Defining Open Authority

An attempt to illustrate, define, & discuss the intersection between museum
authority & participatory digital culture. | Ask me about museums & Wikipedia.

2 months ago 7 notes open authority museums musetech culture

kineticmuseumsReblogged from kineticmuseums

Have museums always been "authoritative?"

kineticmuseums:

But more and more I’m bothered by this concept of “authority” in the way we use it. I kind of like the word trust more. Partially because trust is something you have to earn, whereas it seems like authority is something we feel that we’re owed as institutions, and I don’t think that’s healthy.

A great provocation from Koven around the idea of Open Authority. I think that the ideas of trust and authority are really intertwined, and I personally like the word “trust” in and of itself, more than I do “authority.”

I believe that the differentiation in the terms, within this context, lies in the audience that they’re being directed towards. Open Authority was developed as a means to define something that museum professionals were grappling with (sort of scared of?), in an effort to illustrate to those museum professionals that sharing control can be the best of both worlds. That definition (and term) isn’t necessarily meant to be directed to the public. To the public, the idea of trust and openness will resonate more than the term “authoritative” necessarily would.

I’m really excited about this revelation and can’t wait to dig into it more with all of you brainy people out there. (DO read Koven’s post in its entirety.) Thoughts?

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6 months ago 4 notes birthdays personal reflections mentors growing up

Goodbye 20s, hello 30s. And a reminder to hug your mentor

…Or high-five your mentor, or send them a thoughtful note. Whichever is appropriate for you. I happen to prefer hugs.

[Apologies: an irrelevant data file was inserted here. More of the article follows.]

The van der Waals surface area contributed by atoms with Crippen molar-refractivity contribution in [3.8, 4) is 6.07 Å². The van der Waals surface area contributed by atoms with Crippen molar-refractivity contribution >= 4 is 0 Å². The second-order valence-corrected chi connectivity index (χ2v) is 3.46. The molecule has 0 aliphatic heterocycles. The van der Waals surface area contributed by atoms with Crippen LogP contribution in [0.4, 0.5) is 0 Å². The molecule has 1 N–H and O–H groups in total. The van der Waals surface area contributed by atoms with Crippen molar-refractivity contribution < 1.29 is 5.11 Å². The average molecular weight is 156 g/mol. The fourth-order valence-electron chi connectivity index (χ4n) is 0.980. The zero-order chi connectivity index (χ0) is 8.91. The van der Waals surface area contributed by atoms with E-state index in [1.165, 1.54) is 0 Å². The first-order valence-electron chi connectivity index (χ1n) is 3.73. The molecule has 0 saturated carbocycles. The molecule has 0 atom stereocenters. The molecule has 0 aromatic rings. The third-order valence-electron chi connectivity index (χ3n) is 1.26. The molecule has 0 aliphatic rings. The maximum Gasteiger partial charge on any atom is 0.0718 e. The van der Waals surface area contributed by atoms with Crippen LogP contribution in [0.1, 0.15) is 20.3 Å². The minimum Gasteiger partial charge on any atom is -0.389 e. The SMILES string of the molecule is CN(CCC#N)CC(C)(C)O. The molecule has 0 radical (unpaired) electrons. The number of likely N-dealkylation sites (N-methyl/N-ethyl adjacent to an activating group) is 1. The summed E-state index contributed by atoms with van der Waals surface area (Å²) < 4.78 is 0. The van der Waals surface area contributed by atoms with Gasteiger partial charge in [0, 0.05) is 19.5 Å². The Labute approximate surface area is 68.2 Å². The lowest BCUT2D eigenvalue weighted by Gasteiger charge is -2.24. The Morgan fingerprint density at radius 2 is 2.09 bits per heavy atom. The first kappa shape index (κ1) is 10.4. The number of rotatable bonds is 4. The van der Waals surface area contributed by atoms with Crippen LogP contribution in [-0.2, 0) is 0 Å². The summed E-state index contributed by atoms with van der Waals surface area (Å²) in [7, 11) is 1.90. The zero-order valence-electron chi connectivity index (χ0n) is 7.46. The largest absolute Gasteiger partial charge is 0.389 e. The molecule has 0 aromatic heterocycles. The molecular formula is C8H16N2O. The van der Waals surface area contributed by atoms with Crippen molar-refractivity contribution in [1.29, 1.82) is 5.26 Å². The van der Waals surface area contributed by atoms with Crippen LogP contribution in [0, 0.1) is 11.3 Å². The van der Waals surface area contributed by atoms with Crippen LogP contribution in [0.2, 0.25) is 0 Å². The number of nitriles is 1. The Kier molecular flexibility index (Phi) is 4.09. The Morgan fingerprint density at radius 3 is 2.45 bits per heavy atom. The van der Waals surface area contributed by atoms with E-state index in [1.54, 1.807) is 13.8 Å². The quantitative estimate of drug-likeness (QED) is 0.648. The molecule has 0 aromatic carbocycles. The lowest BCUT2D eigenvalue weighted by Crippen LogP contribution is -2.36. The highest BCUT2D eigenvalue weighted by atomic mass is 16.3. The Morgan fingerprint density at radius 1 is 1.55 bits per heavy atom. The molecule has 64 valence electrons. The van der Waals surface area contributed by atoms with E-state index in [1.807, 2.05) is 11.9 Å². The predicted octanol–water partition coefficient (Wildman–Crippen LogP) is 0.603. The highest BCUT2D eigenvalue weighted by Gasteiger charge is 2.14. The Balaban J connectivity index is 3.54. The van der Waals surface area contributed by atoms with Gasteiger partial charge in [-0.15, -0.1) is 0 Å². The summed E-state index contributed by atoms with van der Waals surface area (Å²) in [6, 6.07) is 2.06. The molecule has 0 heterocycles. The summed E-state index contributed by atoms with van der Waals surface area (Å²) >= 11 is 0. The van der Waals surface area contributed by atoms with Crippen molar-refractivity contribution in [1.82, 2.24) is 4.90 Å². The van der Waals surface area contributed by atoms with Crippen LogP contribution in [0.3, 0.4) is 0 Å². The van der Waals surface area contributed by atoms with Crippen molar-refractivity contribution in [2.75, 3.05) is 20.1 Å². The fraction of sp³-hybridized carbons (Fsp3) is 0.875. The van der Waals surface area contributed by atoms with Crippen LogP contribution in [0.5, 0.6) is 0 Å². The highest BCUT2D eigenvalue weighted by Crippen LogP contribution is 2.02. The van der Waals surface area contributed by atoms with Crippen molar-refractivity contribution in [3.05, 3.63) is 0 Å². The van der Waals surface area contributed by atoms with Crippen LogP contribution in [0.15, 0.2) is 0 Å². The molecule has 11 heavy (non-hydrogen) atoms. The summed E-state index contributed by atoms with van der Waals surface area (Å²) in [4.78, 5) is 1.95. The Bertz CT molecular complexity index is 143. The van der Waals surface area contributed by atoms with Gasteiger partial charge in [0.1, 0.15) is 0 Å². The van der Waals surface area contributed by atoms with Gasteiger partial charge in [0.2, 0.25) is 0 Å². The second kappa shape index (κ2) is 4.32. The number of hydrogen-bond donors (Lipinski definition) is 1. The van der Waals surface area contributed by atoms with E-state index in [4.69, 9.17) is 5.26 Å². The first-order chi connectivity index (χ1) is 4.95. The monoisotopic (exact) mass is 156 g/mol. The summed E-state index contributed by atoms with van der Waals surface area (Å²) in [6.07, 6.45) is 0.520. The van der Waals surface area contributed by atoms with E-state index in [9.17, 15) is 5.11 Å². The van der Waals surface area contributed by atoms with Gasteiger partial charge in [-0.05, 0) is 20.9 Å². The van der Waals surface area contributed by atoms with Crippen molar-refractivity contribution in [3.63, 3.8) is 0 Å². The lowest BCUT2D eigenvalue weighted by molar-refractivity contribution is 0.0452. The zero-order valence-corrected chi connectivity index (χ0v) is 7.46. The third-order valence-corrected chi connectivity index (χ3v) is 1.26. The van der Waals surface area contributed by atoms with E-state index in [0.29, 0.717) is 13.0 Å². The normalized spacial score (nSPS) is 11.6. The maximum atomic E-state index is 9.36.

I’m also lucky and blessed to not just have just a mentor, but to have many mentors. I’m (naturally) in a reflective mood as I embark on my 30s here in a couple of hours. My 20s, like anyone’s, held a shocking number of happy, life-changing events—motherhood being by far the most significant. Anyone who knows my hilarious five-almost-six-year-old understands why he’s forever and truly my pride and joy. But beyond Teddy, it’s my twisty, curvy, amazing adventure of a career that has made my 20s so darn interesting. And that leads me to think of my many mentors, who, each and every one, have believed in me more than I believed in myself at times. I know I wouldn’t be where I am today without them, so it seems fitting to make a bit of a public thanks—a virtual hug, so to speak.

The most amazing part of it all is that 10 years ago my current job didn’t exist (it didn’t exist 5 years ago). I knew I wanted to educate, that I loved history and culture, and kids, and I also happened to be pretty geeky about online communities from the get-go. I could never have imagined how those all would come back to perfectly intertwine in the end—but in hindsight it all makes perfect sense.

So begins my incredible list of mentors, with thanks…

Reggie Moore: The social studies teacher who gave me my educator wings. She told me I could do it, I believed her, and I did it. Reggie, you’re one of those special educators who makes a lasting impact on your students. I’ve always considered myself lucky to have had you help me not only in my education, but in my career.

Cheryl Phillips: The big-thinking elementary educator who knew I could think big too, and took me along for the ride. Cheryl, you wheeled and dealed (repeatedly) to ensure others saw my potential. Those opportunities led me to where I am today, and know that I’m so thankful that you made such efforts for me.